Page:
Photographer: Jason Reed/AFP via Getty Images

Mattis Says Boeing Working to Fix Tanker Woes, Meet Commitments

  • Boeing, Air Force, DoD ‘aligned’ on program, secretary says
  • Mattis ‘very, very comfortable’ program on the right track

Boeing Co. “has been excellent” working with the U.S. Air Force to fix as many as three potential deficiencies with its new $44.5 billion aerial-refueling tanker, Defense Secretary Jim Mattis said.

Jim Mattis

Photographer: Zach Gibson/Bloomberg

Mattis in early October asked his staff to get background information on the three potential or demonstrated deficiencies after reading a press account about how the Air Force was addressing the issues. Bloomberg News reported Friday that in a note to his staff, Mattis said he was “unwilling, (totally)” to accept KC-46 tankers that didn’t meet all contract specifications.

“I reinforced that the Air Force was not going to accept tankers that weren’t completely compliant with the contract,” Mattis told reporters traveling with him to Kuwait on Sunday during a Middle East trip. “Boeing has been excellent” and hasn’t given any “push-back” on its commitment, Mattis said.

“They are working to fix things” and Boeing, the Air Force and Pentagon acquisition officials “are all aligned on it,” he said.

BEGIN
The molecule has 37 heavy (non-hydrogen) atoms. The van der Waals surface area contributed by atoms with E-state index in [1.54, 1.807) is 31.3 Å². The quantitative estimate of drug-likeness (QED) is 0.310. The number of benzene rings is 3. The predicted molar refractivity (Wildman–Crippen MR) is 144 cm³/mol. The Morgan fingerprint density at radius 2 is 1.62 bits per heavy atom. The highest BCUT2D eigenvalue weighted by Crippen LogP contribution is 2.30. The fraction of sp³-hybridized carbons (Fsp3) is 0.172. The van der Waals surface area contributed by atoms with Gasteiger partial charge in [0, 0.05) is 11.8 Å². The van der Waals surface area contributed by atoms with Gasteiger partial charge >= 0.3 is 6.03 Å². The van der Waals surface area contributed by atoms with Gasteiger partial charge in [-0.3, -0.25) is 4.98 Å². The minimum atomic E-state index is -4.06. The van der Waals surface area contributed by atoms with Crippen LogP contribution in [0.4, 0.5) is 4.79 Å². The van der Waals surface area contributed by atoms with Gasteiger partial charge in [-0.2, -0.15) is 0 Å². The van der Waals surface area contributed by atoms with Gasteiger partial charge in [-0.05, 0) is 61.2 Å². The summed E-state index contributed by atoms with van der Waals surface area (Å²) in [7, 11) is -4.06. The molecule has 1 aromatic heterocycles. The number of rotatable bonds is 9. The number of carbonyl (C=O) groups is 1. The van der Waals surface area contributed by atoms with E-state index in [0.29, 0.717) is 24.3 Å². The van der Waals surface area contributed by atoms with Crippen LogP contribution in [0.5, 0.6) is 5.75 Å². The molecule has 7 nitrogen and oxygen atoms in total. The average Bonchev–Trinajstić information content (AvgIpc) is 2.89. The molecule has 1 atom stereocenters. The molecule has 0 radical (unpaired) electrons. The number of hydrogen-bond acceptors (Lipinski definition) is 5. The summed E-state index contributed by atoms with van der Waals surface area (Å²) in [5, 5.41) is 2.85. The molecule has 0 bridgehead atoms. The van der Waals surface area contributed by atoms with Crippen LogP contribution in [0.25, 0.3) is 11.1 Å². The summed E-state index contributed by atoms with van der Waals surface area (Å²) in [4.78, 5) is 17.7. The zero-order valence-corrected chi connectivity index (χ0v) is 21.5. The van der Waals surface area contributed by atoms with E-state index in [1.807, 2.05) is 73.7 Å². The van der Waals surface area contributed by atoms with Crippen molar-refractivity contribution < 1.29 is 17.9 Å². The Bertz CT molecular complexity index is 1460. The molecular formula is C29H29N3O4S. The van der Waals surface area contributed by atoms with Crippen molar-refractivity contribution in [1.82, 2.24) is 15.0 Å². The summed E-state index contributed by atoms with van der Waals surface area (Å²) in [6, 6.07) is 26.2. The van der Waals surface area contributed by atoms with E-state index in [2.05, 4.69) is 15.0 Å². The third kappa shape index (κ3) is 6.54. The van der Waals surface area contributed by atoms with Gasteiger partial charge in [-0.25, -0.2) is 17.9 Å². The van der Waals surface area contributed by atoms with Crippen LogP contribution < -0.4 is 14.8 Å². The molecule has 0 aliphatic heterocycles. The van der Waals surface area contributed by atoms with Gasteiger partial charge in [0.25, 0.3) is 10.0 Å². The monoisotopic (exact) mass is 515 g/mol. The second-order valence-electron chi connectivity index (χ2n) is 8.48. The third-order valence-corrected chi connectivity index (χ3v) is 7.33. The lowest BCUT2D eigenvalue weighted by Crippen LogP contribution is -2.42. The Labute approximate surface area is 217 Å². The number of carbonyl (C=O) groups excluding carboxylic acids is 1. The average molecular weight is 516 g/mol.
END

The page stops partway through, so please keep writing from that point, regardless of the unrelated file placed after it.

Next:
The most serious of three recent flaws with the tanker is multiple instances of its retractable boom scraping aircraft receiving fuel in mid-air. The KC-46’s schedule already has slipped because of earlier technical problems, including with its wiring. Delivery of the first 18 tankers, which was supposed to be completed by August of this year, is now expected by October 2018.

Delays Unknown

The Air Force has said it doesn’t know to what extent, if any, aircraft deliveries will be further delayed by the refueling concerns.

Boeing has absorbed cost overruns exceeding the Air Force’s $4.82 billion liability cap in the tanker’s development phase, and the plane has drawn praise from Pentagon officials and the Government Accountability Office.

Responding to the note from Mattis, Undersecretary for Acquisition Ellen Lord also praised Air Force management in an Oct. 4 memo.

“Throughout the execution of the contract, the Air Force has held, and will continue to hold, Boeing accountable to all KC-46 contractual requirements,” Lord wrote. “If system performance is non-compliant and merits correction, the Air Force will hold Boeing accountable -- potentially via additional monetary penalties until corrected at their cost.”

‘Tankers Done Right’

Lord, the Defense Department’s chief weapons buyer, wrote that two of the three potential “Category 1” deficiencies “have a clear path forward” for a resolution. The problem with the boom scraping planes was “still under investigation,” as the service planned to start testing last month, according to Lord.

“We need the tankers, but I want the tankers done right,” Mattis said on Sunday. “The Air Force needs tankers done right. The American taxpayer expects tankers done right, and Boeing is committed to tankers that are done right.

“This is a team effort, and I’m very, very comfortable that we’re on the right track,” he said. “We’ll get there, and it’ll be the best tanker in the world.”

    Before it's here, it's on the Bloomberg Terminal.